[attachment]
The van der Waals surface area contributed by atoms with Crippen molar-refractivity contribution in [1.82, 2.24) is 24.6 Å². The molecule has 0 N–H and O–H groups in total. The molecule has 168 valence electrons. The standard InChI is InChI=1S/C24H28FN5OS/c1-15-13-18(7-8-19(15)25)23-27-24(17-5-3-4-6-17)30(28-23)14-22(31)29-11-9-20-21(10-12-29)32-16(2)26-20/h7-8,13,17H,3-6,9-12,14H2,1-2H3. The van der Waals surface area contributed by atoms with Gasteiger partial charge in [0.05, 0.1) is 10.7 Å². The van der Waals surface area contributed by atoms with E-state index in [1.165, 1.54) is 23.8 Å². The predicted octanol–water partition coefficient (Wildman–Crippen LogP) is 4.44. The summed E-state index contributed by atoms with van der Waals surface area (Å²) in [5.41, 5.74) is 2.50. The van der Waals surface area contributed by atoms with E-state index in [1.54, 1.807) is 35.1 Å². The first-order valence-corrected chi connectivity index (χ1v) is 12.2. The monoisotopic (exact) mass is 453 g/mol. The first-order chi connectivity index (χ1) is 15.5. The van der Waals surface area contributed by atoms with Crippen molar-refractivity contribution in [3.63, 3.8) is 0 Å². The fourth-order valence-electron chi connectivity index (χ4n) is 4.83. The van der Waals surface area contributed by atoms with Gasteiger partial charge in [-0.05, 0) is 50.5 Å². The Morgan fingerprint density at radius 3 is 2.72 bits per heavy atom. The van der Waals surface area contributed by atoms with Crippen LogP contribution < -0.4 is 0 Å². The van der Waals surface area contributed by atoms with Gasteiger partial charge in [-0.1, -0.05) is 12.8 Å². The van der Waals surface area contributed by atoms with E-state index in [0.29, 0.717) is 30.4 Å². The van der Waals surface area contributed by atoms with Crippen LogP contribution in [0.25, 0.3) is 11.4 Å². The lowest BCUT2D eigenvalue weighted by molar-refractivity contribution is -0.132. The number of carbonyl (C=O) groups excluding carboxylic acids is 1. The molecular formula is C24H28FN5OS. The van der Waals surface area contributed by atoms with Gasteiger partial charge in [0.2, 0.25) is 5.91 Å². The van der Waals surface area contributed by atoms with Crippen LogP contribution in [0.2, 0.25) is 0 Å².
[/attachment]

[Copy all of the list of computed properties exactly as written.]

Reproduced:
The van der Waals surface area contributed by atoms with Crippen molar-refractivity contribution in [1.82, 2.24) is 24.6 Å². The molecule has 0 N–H and O–H groups in total. The molecule has 168 valence electrons. The standard InChI is InChI=1S/C24H28FN5OS/c1-15-13-18(7-8-19(15)25)23-27-24(17-5-3-4-6-17)30(28-23)14-22(31)29-11-9-20-21(10-12-29)32-16(2)26-20/h7-8,13,17H,3-6,9-12,14H2,1-2H3. The van der Waals surface area contributed by atoms with Gasteiger partial charge in [0.05, 0.1) is 10.7 Å². The van der Waals surface area contributed by atoms with E-state index in [1.165, 1.54) is 23.8 Å². The predicted octanol–water partition coefficient (Wildman–Crippen LogP) is 4.44. The summed E-state index contributed by atoms with van der Waals surface area (Å²) in [5.41, 5.74) is 2.50. The van der Waals surface area contributed by atoms with E-state index in [1.54, 1.807) is 35.1 Å². The first-order valence-corrected chi connectivity index (χ1v) is 12.2. The monoisotopic (exact) mass is 453 g/mol. The first-order chi connectivity index (χ1) is 15.5. The van der Waals surface area contributed by atoms with Crippen molar-refractivity contribution in [3.63, 3.8) is 0 Å². The fourth-order valence-electron chi connectivity index (χ4n) is 4.83. The van der Waals surface area contributed by atoms with Gasteiger partial charge in [-0.05, 0) is 50.5 Å². The Morgan fingerprint density at radius 3 is 2.72 bits per heavy atom. The van der Waals surface area contributed by atoms with Crippen LogP contribution < -0.4 is 0 Å². The van der Waals surface area contributed by atoms with Gasteiger partial charge in [-0.1, -0.05) is 12.8 Å². The van der Waals surface area contributed by atoms with E-state index in [0.29, 0.717) is 30.4 Å². The van der Waals surface area contributed by atoms with Crippen LogP contribution in [0.25, 0.3) is 11.4 Å². The lowest BCUT2D eigenvalue weighted by molar-refractivity contribution is -0.132. The number of carbonyl (C=O) groups excluding carboxylic acids is 1. The molecular formula is C24H28FN5OS. The van der Waals surface area contributed by atoms with Gasteiger partial charge in [0.2, 0.25) is 5.91 Å². The van der Waals surface area contributed by atoms with Crippen LogP contribution in [0.2, 0.25) is 0 Å².